Warrants Are Changing: Is It Transforming The Fundraising Process?

Private Debt’s upside is to not have your equity diluted. So it might feel counter-intuitive to give up some of this equity through a warrant in a debt deal.


There’s a logic to warrants, however, from the private lender’s perspective, and it ALWAYS amounts to less cost of capital acquisition than an equity funding round.


What are warrants, and what are the types of warrants you might encounter? It's important to know  what you’re getting into.


Here's a list of what we will go over in this article:

What Are Warrants: Equity Financing?


Warrants are documents or instruments issued by a company as proof of the ability to convert options, rights, or privileges to acquire shares at a specific price until a fixed expiration date.


Warrants do not usually provide Warrant holders with dividends or voting rights. As such, they are only valuable for their potential profit.


On the one hand, companies use warrants to attract investors or negotiate favourable deals, for example as an incentive for investors to invest or for a lender to loan funds at a lower interest rate.


On the other hand, warrants are a way for lenders to capture the upside they’re providing by taking on extra risk with the investment.


Warrants are similar to options, but options are usually given to internal stakeholders like employees and directors, whereas warrants are usually offered to external parties, in this case, your lender.


They are usually evidenced by a document called a warrant certificate, which outlines the key terms of the warrant such as exercise price, number of underlying shares and the term of the warrant, procedures and conditions for exercising the warrant, and adjustment provisions to protect the value of the warrant.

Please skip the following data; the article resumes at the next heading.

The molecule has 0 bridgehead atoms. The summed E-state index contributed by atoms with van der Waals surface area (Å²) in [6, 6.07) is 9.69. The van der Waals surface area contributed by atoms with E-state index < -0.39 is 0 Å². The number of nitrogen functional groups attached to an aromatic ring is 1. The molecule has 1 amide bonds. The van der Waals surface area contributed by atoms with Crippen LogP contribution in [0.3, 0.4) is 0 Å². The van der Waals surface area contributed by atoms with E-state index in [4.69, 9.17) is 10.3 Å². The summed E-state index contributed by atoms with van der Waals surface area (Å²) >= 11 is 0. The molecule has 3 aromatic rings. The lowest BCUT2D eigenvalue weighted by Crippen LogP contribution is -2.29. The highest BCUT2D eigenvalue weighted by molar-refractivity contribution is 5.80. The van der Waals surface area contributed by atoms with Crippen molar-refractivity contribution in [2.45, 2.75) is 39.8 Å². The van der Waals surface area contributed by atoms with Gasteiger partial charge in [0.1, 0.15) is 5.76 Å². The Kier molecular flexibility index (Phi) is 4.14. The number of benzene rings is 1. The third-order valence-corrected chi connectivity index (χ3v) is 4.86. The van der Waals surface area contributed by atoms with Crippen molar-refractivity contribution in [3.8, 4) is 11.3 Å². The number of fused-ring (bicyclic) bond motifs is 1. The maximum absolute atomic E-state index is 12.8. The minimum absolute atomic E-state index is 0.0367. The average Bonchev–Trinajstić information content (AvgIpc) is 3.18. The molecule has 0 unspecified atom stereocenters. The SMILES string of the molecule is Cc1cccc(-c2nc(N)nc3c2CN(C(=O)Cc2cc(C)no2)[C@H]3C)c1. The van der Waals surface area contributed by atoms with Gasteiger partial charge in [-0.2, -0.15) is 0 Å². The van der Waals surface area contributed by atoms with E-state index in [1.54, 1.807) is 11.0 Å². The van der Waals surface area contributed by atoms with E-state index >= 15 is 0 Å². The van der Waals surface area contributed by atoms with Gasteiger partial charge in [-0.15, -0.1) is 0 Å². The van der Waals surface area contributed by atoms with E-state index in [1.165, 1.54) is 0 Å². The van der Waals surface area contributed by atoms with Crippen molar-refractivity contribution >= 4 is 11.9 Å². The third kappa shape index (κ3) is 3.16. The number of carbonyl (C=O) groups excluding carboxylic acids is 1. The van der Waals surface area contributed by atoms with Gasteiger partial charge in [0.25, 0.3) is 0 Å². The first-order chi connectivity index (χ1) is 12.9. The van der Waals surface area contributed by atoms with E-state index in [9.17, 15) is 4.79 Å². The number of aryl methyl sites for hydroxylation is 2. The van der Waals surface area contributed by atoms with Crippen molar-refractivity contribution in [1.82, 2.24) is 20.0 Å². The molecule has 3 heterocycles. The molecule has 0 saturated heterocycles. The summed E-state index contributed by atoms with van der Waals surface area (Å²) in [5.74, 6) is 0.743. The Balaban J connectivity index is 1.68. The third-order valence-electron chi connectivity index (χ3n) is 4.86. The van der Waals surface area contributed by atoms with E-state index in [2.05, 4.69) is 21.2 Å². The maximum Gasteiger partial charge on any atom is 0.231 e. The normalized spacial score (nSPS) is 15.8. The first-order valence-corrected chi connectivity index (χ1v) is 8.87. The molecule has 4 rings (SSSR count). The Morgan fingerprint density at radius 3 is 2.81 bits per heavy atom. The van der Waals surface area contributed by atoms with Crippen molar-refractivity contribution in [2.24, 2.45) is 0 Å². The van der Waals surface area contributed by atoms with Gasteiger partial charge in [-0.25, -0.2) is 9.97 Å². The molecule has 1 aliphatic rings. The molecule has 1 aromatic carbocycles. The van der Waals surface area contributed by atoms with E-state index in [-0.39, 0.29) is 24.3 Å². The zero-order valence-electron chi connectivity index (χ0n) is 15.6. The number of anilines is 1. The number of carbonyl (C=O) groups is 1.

Key Elements of Warrants & Coverage


A warrant includes the number of shares holders are entitled to, the strike price at which the warrant can be exercised, and the expiration date by which the warrant must be exercised.


Warrants are usually presented in terms of coverage, expressed in a percentage of the amount of the loan. There’s no fixed amount, but a warrant typically covers 10 and 20% of the loan.


Typically, warrants are only used when a company is about to exit, such as through a listing, sale of assets, change of control, or liquidation. If the company does not perform well, the warrants may not have much value.


However, in the event of a successful exit, the investor can use the warrants to receive a share of the company's profits. The specific conditions for exercising the warrants, such as the type of exit event, are usually outlined in the warrant agreement.


A £2 million loan with a standard 12% coverage equates to £240.000 of the loan being in the form of a warrant, which will usually have a pre-determined strike price.


In most cases, that will mean £240.000 worth of shares at your current evaluation will be converted into equity at strike price, or at exit.


Though it sounds like a lot, it represents in the vast majority of cases in only 1-2% of equity dilution at exit. As you know, a funding round with a VC usually ranges anywhere between 15-30% of equity dilution. This really adds up at exit, 5 years down the line.


Capital Raising: Equity vs. Venture Debt Options...